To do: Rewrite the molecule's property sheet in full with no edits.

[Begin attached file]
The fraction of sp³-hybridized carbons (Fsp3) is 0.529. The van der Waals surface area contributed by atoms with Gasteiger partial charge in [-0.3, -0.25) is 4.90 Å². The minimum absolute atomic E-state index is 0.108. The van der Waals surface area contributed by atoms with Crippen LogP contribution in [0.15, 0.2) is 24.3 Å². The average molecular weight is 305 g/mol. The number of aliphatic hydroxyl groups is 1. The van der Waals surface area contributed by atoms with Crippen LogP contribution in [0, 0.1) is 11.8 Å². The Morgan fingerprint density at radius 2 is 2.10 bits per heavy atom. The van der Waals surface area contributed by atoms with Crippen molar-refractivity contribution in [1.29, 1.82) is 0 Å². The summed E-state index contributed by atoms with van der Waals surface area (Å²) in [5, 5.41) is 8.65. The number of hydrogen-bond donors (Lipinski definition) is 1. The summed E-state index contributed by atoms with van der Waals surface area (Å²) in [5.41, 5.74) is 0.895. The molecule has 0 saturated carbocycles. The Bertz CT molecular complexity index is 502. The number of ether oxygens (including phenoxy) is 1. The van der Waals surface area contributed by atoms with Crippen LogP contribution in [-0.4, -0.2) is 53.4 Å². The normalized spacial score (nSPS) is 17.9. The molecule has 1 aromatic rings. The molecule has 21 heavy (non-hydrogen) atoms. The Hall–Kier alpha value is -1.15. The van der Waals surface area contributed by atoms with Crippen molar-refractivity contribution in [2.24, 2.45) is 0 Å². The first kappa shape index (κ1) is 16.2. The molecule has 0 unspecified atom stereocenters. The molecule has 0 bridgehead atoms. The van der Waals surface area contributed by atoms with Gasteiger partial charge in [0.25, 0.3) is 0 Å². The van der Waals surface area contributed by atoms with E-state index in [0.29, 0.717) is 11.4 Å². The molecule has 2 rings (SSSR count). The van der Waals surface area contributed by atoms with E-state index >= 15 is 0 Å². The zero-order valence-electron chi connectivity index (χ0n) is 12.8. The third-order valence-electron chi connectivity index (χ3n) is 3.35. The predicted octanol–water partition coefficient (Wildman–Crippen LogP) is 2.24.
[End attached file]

The fraction of sp³-hybridized carbons (Fsp3) is 0.529. The van der Waals surface area contributed by atoms with Gasteiger partial charge in [-0.3, -0.25) is 4.90 Å². The minimum absolute atomic E-state index is 0.108. The van der Waals surface area contributed by atoms with Crippen LogP contribution in [0.15, 0.2) is 24.3 Å². The average molecular weight is 305 g/mol. The number of aliphatic hydroxyl groups is 1. The van der Waals surface area contributed by atoms with Crippen LogP contribution in [0, 0.1) is 11.8 Å². The Morgan fingerprint density at radius 2 is 2.10 bits per heavy atom. The van der Waals surface area contributed by atoms with Crippen molar-refractivity contribution in [1.29, 1.82) is 0 Å². The summed E-state index contributed by atoms with van der Waals surface area (Å²) in [5, 5.41) is 8.65. The number of hydrogen-bond donors (Lipinski definition) is 1. The summed E-state index contributed by atoms with van der Waals surface area (Å²) in [5.41, 5.74) is 0.895. The molecule has 0 saturated carbocycles. The Bertz CT molecular complexity index is 502. The number of ether oxygens (including phenoxy) is 1. The van der Waals surface area contributed by atoms with Crippen LogP contribution in [-0.4, -0.2) is 53.4 Å². The normalized spacial score (nSPS) is 17.9. The molecule has 1 aromatic rings. The molecule has 21 heavy (non-hydrogen) atoms. The Hall–Kier alpha value is -1.15. The van der Waals surface area contributed by atoms with Crippen molar-refractivity contribution in [2.24, 2.45) is 0 Å². The first kappa shape index (κ1) is 16.2. The molecule has 0 unspecified atom stereocenters. The molecule has 0 bridgehead atoms. The van der Waals surface area contributed by atoms with Gasteiger partial charge in [0.25, 0.3) is 0 Å². The van der Waals surface area contributed by atoms with E-state index in [0.29, 0.717) is 11.4 Å². The molecule has 2 rings (SSSR count). The van der Waals surface area contributed by atoms with E-state index >= 15 is 0 Å². The zero-order valence-electron chi connectivity index (χ0n) is 12.8. The third-order valence-electron chi connectivity index (χ3n) is 3.35. The predicted octanol–water partition coefficient (Wildman–Crippen LogP) is 2.24.